Roger Andrews, Memorial University of Newfoundland
2 Definitions and background
The advance of social networking sites (SNS) has been one of the most significant phenomena in digital technology in recent time (Ranieri, Mamca, & Fini, 2012). According to Aydin (2012), an SNS is an online site that provides users with the platform where they can construct social relations with other members who have the same interests and are involved in similar activities. Facebook is an SNS that enables individuals to make connections and form communities without the worry of temporal or spatial constraints (Lin, Hou, Wang, & Chang, 2013). Facebook was developed by Mark Zuckerberg in 2004, and is now the most prevalent SNS with the largest quantity of global Internet traffic (Wang, Lin, Yu, & Wu, 2013). Throughout the world, the number of Facebook users is estimated at 179 million active monthly users in North America, 229 million in Europe, and 212 million in Asia (Wang et al. 2013). Users over the age of 13 are able to create and modify personal profiles, add members, exchange messages and chat online (Aydin, 2012). Aydin (2012) observed that this SNS offers the possibility for its members to organize themselves into groups based on personal and professional connections which can include such things as education, occupation, interests, hobbies, or political and religious beliefs.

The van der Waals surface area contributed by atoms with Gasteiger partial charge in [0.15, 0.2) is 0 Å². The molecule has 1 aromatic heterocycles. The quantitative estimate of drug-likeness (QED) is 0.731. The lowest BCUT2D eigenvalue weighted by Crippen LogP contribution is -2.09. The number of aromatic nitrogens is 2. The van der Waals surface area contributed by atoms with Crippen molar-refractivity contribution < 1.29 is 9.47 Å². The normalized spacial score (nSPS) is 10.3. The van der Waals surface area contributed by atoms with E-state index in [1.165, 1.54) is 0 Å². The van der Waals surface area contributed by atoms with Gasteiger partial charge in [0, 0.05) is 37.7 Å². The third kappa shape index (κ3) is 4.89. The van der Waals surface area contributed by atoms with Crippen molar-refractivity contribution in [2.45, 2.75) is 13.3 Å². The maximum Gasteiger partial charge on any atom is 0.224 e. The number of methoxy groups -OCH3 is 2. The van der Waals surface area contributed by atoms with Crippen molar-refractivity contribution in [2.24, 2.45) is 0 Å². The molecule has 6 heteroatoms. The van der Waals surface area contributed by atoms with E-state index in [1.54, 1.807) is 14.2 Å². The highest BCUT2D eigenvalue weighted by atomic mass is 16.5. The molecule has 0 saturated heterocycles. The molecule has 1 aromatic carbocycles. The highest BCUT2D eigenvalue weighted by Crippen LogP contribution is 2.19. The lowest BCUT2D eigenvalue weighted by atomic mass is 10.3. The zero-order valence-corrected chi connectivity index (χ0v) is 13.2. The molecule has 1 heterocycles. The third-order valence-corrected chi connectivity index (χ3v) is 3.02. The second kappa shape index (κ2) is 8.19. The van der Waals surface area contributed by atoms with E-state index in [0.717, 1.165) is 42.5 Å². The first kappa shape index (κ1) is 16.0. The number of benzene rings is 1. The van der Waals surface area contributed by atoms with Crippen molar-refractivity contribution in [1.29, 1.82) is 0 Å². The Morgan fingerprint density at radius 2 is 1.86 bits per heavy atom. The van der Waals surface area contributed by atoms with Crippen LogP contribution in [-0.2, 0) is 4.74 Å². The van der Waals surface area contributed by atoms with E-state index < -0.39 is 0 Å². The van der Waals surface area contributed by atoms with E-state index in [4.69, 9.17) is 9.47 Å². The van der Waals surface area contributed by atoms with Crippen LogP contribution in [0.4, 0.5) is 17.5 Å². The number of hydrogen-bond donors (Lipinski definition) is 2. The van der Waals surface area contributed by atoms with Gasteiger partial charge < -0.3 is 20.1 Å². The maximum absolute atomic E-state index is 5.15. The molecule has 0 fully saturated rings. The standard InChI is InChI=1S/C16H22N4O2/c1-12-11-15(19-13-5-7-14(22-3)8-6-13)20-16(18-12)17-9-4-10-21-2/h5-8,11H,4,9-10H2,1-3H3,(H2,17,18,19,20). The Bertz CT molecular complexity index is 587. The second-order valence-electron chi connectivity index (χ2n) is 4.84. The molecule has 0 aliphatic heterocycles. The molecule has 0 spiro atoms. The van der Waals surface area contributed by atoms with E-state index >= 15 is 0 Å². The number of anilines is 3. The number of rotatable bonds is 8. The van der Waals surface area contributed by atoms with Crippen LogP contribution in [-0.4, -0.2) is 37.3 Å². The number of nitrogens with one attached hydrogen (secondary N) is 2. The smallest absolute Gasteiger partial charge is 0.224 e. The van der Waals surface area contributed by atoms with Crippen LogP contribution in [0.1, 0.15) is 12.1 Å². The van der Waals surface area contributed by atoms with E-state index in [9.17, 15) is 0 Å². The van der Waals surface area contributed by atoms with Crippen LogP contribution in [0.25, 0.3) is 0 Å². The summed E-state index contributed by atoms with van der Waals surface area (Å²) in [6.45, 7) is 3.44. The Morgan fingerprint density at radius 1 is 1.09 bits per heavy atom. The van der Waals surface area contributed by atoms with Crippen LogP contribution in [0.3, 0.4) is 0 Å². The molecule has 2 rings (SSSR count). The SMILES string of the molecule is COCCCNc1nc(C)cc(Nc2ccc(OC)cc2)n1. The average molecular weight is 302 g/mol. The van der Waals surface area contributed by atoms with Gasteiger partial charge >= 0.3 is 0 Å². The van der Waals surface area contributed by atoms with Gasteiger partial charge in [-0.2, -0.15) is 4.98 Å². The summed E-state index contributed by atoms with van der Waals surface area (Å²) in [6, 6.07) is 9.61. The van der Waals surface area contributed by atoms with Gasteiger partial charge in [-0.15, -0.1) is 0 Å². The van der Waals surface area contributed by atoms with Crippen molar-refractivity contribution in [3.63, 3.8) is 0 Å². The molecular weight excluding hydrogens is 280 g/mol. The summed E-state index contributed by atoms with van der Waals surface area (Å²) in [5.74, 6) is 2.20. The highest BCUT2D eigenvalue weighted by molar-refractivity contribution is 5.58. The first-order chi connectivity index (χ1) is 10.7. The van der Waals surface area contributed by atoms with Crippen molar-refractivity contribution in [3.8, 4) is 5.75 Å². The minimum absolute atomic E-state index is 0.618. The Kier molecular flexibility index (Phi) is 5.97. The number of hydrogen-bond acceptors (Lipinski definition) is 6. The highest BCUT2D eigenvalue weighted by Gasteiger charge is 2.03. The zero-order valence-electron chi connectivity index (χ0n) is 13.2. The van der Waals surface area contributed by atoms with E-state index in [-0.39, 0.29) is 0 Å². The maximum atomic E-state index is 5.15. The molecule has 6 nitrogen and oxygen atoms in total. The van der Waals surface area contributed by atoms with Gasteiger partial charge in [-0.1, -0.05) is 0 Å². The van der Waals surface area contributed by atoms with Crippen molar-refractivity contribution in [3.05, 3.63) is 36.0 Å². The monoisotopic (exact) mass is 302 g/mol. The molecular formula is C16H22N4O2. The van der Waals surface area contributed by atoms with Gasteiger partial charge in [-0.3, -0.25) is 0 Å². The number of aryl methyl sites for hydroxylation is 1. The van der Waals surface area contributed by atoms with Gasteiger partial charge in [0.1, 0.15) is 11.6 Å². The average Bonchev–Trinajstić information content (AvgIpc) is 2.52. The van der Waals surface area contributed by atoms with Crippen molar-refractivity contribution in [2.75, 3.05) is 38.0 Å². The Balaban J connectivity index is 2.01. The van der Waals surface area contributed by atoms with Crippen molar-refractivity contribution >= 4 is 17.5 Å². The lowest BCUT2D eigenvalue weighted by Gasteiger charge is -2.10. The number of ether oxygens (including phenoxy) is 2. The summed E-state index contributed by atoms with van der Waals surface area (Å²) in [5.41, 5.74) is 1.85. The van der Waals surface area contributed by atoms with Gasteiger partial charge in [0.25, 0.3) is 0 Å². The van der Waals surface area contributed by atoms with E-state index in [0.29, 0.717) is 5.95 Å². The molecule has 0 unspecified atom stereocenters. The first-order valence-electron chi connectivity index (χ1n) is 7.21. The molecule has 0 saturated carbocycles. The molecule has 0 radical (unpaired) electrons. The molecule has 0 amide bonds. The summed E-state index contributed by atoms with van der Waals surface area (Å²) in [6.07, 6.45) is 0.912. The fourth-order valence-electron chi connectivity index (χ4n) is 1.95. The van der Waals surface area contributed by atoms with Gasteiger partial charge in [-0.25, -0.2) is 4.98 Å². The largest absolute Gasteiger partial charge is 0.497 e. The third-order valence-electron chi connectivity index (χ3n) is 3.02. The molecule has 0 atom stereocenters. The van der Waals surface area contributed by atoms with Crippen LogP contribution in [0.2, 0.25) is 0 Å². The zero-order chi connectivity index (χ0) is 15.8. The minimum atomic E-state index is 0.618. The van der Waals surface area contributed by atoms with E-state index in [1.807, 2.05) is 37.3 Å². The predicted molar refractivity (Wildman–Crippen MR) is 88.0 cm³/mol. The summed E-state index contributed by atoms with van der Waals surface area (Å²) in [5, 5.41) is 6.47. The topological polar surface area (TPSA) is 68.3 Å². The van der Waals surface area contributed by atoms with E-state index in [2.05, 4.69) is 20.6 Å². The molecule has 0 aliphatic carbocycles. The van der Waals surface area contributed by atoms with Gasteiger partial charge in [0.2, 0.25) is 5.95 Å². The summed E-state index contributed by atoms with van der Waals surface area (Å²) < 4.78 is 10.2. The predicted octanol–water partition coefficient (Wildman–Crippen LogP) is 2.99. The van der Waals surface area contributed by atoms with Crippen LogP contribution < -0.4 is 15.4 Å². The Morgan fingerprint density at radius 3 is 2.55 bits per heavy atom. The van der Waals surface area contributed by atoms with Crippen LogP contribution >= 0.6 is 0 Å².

Lin et al. (2012) indicated that the ease of accessibility of Facebook makes it an important asset so that young adults can freely and easily intermingle with one another which in turn, promotes social interaction. Both educators and administrative staff can use SNS to provide academic and emotional support to their students outside of class time. (Lin et al., 2012). Facebook can also be accredited with the reduction of loneliness for students and because of this; educators need to look at using SNS for their universities (Lou, Nickerson & McMorris, 2012). Many of the components that are integrated into Facebook can also aid students to become more organized within their courses and can help reduce the cost associated with setting up another avenue whereby students can easily communicate (Lampe, Wohn, Vitak, Ellison, & Wash, 2011). The use of Facebook simplifies the process of organizing a large network of connections by providing the user with a number of different options to communicate (Lampe et al., 2011). Meishar-Tai, Kurtz, and Pieterse (2012) found that by using Facebook, students have the opportunity to be involved in a very intensive and collaborative learning process because of the dynamic features and special structures that set it apart from learning management systems. Facebook affords the creation of closed groups that permit asynchronous and synchronous interactions between members, which in turn, allows for the easy sharing of links to Websites, documents and pictures (Meishar-Tai et al., 2012). The use of Facebook also provides students with access to their instructor and helps them to perceive their instructor as being more human and trustworthy (Meishar-Tai et al., 2012). “Facebook has made it possible to create closed groups that allow asynchronous and synchronous interaction between members” (Meishar-Tai, Kurtz, & Pieterse, 2012, p. 33). Meishar-Tai et al. (2012) also observed that Facebook enables the sharing of information that includes such things as websites, text documents, and pictures. Rambe (2012a) found that when students adopted Facebook as an information source for browsing peers’ questions and conversing with them before developing another viewpoint, they were able to use it as a resource to facilitate learning. It can be used to extend a student’s access to a wide range of educational information to support student learning (Rambe, 2012a). Aydin (2012) indicated that the use of Facebook allows for an easier flow of communication between the teacher and the student. Raniere, Manca, and Fini (2012) had similar findings and noted that Facebook encourages visibility and includes characteristics that can assist networking and increase the efficiency of the sharing of resources.